What is it?
Jaguar’s XJ saloon, updated to give it greater presence, especially in the US.
To this end it gets an additional grille let into a deeper, bluffer front bumper that happens to alter the car’s aerodynamics sufficiently that a lip spoiler now decorates the bootlid.
Implying the athleticism that we know is there are deeper sills that drop this Jag closer to earth, and vertical vents in its front wings. They expel air too, though whether this materially improves brake performance no-one could say.
The front wing side repeaters have migrated to the outer edges of the door mirrors, ensuring a bigger bill should you smash one, a chrome plinth spans the bootlid, the exhaust tail-pipes are new and the chrome blades of the previous bumpers have gone. ‘You should be able to see it 200-300 metres away and recognise it,’ says Jaguar design boss Ian Callum.
What's it like?
The changes certainly are recognisable, but while the lower grille and flanking air intakes look good, the bumpers themselves seem too clunky for the rest of the car. Which also receives a few improvements.
Most useful are new front seats, now optionally available with air-cooling, the opportunity taken to widen them between the bolsters (a nod to the sometimes ample types who drive XJs) and reshape backrest and cushion to yield more rear knee and legroom.
There’s also an upgraded Bluetooth facility allowing five mobiles to be synched-in, though it’s hard to imagine circumstances when this might be useful apart from the conference call from hell.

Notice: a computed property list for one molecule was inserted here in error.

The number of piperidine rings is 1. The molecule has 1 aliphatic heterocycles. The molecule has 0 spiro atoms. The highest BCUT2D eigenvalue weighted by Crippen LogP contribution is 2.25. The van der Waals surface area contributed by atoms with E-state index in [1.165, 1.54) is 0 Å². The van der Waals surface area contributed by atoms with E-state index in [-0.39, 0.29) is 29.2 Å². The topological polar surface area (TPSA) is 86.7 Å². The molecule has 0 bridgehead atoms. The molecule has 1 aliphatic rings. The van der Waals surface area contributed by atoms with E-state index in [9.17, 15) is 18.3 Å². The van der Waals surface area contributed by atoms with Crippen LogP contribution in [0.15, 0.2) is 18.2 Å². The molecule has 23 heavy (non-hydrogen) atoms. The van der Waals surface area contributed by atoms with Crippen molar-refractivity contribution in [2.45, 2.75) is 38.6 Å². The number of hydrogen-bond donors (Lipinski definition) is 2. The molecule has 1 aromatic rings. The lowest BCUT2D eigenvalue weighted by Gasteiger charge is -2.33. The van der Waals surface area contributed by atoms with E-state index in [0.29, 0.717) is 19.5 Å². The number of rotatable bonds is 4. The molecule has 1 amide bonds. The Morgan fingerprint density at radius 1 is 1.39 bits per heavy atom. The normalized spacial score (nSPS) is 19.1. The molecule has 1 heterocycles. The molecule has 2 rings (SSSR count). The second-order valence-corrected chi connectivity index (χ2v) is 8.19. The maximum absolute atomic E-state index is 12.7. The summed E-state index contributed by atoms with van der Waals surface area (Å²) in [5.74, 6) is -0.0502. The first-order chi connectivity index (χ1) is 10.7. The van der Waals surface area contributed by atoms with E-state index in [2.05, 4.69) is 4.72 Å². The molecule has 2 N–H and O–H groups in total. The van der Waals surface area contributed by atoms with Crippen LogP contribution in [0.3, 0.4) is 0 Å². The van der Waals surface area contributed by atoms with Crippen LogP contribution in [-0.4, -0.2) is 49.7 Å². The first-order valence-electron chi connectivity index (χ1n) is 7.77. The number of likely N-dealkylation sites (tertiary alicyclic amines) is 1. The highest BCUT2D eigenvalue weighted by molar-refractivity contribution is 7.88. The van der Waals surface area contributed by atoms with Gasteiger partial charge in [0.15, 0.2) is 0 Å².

So not that many changes in truth, their limited scope underlining what a damn good car the XJ is in the first place. Especially as a diesel, the twin turbo 2.7 V6 being remarkably difficult to identify as an oil-burner.
That it is so effective is just as well given that it accounts for the vast majority of XJ sales in the UK, the V8 petrols near untenable now, which is why the 3.5 V8 has been dropped. The 2.7 diesel stuns with refinement, seamless urge and a chassis that often amazes with its mix of agility and ride comfort. Too few cars have you marvelling at their suspension’s resolution of that pesky ride and handling conundrum, but the XJ is one.
Much of this is preserved aboard the more firmly sprung, supercharged R, whose lightly-whining zest is genuinely exciting. Just as satisfying is that this old school interior contains as much techno-trickery as your more modernist luxury saloon.
Should I buy one?
It’s still a damn good car, this big Jag. A bold new grille probably isn’t going to trigger a stampede of deserting Audi, BMW, Mercedes and Range Rover drivers, but it might persuade some to sample its impressive charms. Those who do will be agreeably surprised.